Once again, Fairchild Industries has displayed an uncanny knack for putting itself at the center of controversy.

Regardless of the economic factors that led to the company's announcement Monday that it will close its Hagerstown aircraft plant, Fairchild's management has left an impression that it is either callous or incapable of managing a crisis, or both.

The timing of Fairchild's announcement that it will close the facility certainly raises questions about the company's motives as well as its employe and public relations programs. Indeed, the handling of that announcement and events leading to it run contrary to a boast that Fairchild made earlier this year at the height of a dispute with Maryland officials over that state's regulatory posture.

"Our record reflects responsibility--to our employes, neighbors and customers . . . ," Fairchild said in a position paper that was circulated to corporate executives in Maryland several weeks ago.

Nonetheless, both the state of Maryland and Fairchild's employes in Hagerstown have suffered serious setbacks in recent months as a result of decisions made by the company, the latest being to shut down the Hagerstown plant.

In early June, Fairchild spurned Maryland's efforts to get the company to keep its corporate headquarters in the state, and signed an agreement to relocate at Dulles International Airport in Northern Virginia. Fairchild announced its relocation plans after the company was found guilty of polluting the groundwater at its Hagerstown plant.

Fairchild denied that the pollution charges had any connection with its decision to move, and Maryland officials accepted it as a business decision.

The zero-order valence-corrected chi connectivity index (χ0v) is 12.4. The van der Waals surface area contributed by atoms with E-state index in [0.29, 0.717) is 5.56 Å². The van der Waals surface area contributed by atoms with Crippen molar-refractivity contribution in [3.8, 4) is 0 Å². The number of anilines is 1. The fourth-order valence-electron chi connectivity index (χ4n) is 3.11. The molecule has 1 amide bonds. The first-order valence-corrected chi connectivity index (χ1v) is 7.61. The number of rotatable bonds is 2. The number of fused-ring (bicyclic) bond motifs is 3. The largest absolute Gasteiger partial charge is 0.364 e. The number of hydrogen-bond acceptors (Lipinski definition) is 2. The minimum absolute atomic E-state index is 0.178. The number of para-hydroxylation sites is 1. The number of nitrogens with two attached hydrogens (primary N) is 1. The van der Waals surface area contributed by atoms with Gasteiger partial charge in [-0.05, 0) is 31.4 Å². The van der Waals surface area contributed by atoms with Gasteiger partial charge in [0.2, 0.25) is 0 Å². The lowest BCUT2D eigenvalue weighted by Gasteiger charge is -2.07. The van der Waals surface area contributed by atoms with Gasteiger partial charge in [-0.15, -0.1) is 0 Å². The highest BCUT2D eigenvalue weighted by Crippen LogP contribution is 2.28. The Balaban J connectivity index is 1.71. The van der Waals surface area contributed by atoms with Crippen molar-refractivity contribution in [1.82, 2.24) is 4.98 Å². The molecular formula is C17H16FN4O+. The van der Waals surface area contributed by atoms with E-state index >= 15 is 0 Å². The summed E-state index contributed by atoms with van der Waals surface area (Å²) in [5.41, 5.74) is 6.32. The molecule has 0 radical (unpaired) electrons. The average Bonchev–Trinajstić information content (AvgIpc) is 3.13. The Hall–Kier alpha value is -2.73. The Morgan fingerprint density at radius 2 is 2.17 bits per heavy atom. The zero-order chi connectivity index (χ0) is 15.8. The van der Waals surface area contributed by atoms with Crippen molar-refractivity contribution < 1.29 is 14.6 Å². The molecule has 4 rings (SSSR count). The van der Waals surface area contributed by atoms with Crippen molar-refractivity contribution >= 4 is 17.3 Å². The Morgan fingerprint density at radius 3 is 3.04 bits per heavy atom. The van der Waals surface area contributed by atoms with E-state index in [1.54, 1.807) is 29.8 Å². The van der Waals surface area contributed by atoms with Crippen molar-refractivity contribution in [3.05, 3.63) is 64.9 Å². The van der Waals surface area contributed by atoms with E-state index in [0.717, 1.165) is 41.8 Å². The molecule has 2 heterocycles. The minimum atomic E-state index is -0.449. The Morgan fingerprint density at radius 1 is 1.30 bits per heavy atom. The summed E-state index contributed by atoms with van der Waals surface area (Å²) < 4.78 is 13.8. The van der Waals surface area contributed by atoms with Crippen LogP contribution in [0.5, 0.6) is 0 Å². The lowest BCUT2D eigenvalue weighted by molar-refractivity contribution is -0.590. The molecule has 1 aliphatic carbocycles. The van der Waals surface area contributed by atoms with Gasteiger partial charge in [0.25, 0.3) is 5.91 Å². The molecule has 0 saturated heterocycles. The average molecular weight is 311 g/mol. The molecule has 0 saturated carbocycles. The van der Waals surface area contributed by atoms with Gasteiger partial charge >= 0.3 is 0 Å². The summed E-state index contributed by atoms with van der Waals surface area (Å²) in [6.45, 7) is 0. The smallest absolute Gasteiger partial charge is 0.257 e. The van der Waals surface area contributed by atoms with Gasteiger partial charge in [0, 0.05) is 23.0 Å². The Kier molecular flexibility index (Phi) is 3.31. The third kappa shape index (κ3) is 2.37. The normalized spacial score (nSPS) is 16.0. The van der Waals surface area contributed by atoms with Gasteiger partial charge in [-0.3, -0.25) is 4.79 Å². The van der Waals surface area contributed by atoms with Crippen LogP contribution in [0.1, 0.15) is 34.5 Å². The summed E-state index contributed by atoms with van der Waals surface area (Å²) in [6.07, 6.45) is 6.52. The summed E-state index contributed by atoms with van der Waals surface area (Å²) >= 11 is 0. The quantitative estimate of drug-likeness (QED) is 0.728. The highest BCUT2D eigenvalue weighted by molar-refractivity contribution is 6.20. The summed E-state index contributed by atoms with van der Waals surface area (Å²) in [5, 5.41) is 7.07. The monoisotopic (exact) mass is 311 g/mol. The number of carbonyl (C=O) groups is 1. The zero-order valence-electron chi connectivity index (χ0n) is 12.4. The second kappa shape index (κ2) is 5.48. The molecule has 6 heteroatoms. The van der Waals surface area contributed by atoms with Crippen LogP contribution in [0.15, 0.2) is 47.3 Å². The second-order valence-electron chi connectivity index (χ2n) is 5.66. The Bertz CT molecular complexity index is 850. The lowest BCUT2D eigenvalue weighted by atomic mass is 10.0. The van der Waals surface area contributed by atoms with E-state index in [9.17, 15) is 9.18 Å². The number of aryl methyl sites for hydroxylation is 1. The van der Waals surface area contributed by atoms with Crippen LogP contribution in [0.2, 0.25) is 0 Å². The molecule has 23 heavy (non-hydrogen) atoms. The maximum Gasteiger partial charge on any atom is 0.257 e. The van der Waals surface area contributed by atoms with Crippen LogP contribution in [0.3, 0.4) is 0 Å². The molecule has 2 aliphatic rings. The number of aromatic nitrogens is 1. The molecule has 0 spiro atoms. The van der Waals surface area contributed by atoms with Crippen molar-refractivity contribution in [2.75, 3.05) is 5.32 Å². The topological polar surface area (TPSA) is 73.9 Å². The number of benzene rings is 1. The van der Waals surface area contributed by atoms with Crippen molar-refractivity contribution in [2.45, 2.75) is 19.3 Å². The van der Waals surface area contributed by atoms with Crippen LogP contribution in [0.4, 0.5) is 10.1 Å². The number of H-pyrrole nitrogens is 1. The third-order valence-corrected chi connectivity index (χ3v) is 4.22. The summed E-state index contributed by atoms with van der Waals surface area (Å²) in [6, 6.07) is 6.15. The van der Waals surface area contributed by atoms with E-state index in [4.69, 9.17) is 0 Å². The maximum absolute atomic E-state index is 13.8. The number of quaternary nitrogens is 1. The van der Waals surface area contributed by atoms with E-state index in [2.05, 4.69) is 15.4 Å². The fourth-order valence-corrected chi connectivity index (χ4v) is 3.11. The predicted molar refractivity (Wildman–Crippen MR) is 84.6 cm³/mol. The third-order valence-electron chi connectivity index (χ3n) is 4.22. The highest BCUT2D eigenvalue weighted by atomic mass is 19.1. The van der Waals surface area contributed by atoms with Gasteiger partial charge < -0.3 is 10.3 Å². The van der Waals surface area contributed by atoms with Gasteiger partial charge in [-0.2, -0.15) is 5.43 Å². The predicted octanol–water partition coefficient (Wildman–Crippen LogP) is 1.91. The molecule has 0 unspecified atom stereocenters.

To be sure, Maryland officials also view the closing of the plant at Hagerstown as a business decision, agreeing with the company that the primary factor in this instance is the slow economic recovery.

Obviously, Fairchild officials, like their counterparts in many other companies, had counted heavily on a quicker turnaround in the economy.

The Boeing Co., for example, had anticipated brisk sales of its new 757 commercial jetliner. But commercial carriers, still feeling the effects of the recession, have not rushed to order the plane, and Boeing was forced to stretch out delivery schedules for subcontractors.

When Boeing and Fairchild couldn't agree on further schedule changes, Boeing recalled the $308 million contract, stripping Fairchild of its mainstay production program at Hagerstown.

Fairchild officials presented a persuasive argument Monday that, without the Boeing subcontract, the Hagerstown plant would be drastically underutilized and too costly to operate.

Even with the Boeing subcontract intact, the facility operated at only 60 percent of capacity. In the meantime, Fairchild is close to winding down work on production of the A10 military aircraft.

Hence, Fairchild was "forced to bite the bullet" and close down the plant, an official explained.

But Fairchild must have known that the 757 contract was in jeopardy. A Fairchild Republic official acknowledged that attempts to renegotiate the Boeing subcontract had begun two months before Fairchild decided to close the Hagerstown plant.

What's more, Fairchild had agreed to eight previous Boeing schedule changes, and by the sixth or seventh, the handwriting was on the wall.

At the same time, it should have been clear to Fairchild early on that it needed to move expeditiously to secure another contract to fill the void that would be left by the A10 phaseout. Instead, the company relied too heavily on a belief that the Air Force would place more orders and that foreign sales would come pouring in.

Three years ago, Eliot Fried, an analyst at Shearson/American Express, declared the A10 dead but Fairchild disagreed. "It's my judgment that foreign military sales today are centered around fast, sleek fighters and not the A10," Fried said yesterday.

Despite increasing speculation that Fairchild might have to close the plant in the wake of recent developments, however, officials of the company announced on Aug. 16 that 400 employes would be laid off. The reason given then was the phasedown in the A10 program and an inability to line up foreign sales for the military aircraft.

If that earlier announcement was designed to prepare the Hagerstown community, it failed to cushion the next blow.

Two weeks later, Fairchild dropped another bombshell on Hagerstown with its announcement that the plant would be closed.

If there is any consolation for the 1,000 employes who will be laid off, Fairchild has promised to help them find jobs. It owes workers that much, at least, and could ill-afford to offer less.